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What Social Animals Owe to Each Other

Friday, April 29, 2022

TGIF: What Really Protects Liberty?

The COVID-19 pandemic has demonstrated, as if we needed another demonstration, that little stands between the government and our liberty. Champions of individual freedom have been properly disturbed by how much power governments at all levels have seized since the pandemic hit in 2020.

To make matters worse, officeholders and public-health officials object when the judicial branch occasionally overturns their power grabs because judges are said to be unqualified to rule on "medical" matters. So, if judges furnish constitutional and other legal grounds against power grabs, we're supposed to ignore them because they in fact are issuing medical opinions for which they are not qualified. That's pretty inventive reasoning, but unfortunately it is in the service of tyranny and serfdom.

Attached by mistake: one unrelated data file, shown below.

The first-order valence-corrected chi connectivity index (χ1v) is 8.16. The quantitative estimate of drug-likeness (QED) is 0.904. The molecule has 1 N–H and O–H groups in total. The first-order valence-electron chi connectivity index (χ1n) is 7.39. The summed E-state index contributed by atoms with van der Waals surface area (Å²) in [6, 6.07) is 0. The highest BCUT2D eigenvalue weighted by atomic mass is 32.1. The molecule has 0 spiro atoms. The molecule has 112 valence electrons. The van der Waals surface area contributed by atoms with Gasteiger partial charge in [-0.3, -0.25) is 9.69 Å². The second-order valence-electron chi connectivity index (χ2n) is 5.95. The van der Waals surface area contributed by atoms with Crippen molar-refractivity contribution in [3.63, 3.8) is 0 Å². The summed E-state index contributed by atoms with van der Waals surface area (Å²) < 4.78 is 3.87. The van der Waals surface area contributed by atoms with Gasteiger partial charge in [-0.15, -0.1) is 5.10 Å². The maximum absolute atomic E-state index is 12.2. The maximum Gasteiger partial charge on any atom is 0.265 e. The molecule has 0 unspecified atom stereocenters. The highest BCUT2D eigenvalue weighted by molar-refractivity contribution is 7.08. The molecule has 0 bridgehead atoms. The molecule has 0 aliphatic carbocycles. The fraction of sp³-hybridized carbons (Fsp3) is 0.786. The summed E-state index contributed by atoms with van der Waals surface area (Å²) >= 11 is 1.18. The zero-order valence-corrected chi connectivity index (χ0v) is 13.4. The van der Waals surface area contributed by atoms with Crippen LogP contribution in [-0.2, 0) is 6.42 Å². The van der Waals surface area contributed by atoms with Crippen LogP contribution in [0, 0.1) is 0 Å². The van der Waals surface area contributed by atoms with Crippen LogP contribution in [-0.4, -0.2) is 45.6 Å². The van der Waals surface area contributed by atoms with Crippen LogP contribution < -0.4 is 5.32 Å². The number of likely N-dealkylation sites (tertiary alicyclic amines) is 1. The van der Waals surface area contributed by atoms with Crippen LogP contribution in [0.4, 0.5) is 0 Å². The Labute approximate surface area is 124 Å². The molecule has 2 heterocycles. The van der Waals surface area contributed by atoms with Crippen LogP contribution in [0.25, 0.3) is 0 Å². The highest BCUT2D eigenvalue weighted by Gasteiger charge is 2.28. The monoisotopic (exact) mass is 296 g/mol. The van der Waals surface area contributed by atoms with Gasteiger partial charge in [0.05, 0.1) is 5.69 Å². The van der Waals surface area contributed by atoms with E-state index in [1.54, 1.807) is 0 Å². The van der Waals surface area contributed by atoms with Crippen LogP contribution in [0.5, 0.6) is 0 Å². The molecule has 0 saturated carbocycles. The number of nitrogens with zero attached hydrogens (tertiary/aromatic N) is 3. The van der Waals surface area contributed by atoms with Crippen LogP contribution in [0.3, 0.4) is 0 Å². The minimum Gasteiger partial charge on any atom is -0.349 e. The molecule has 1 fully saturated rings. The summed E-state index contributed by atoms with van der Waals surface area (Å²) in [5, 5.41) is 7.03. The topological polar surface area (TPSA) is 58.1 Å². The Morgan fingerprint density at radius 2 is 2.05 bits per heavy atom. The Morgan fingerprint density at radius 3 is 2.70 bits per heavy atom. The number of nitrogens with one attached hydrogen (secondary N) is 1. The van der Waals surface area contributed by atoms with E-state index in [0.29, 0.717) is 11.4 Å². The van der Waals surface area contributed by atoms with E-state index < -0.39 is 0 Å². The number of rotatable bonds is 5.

Some judges have made good, that is, power-limiting, decisions during the pandemic, though they might well have gone the other way. (See John Hasnas's "The Myth of the Rule of Law.") It's only a slight exaggeration to say the judicial process is a coin toss.

When judges get it right, the devout constitutionalists among us cheer: "The system works!" But what about all the times the rulings went the other way? Where does that leave the constitutionalists? They will say that the problem isn't with the Constitution; it's with the judges. But considering that the Constitution doesn't interpret itself, who were they expecting to interpret it? Robots that have been correctly programmed? Who would do the programming? Even people within the competing schools of constitutional interpretation don't agree on everything.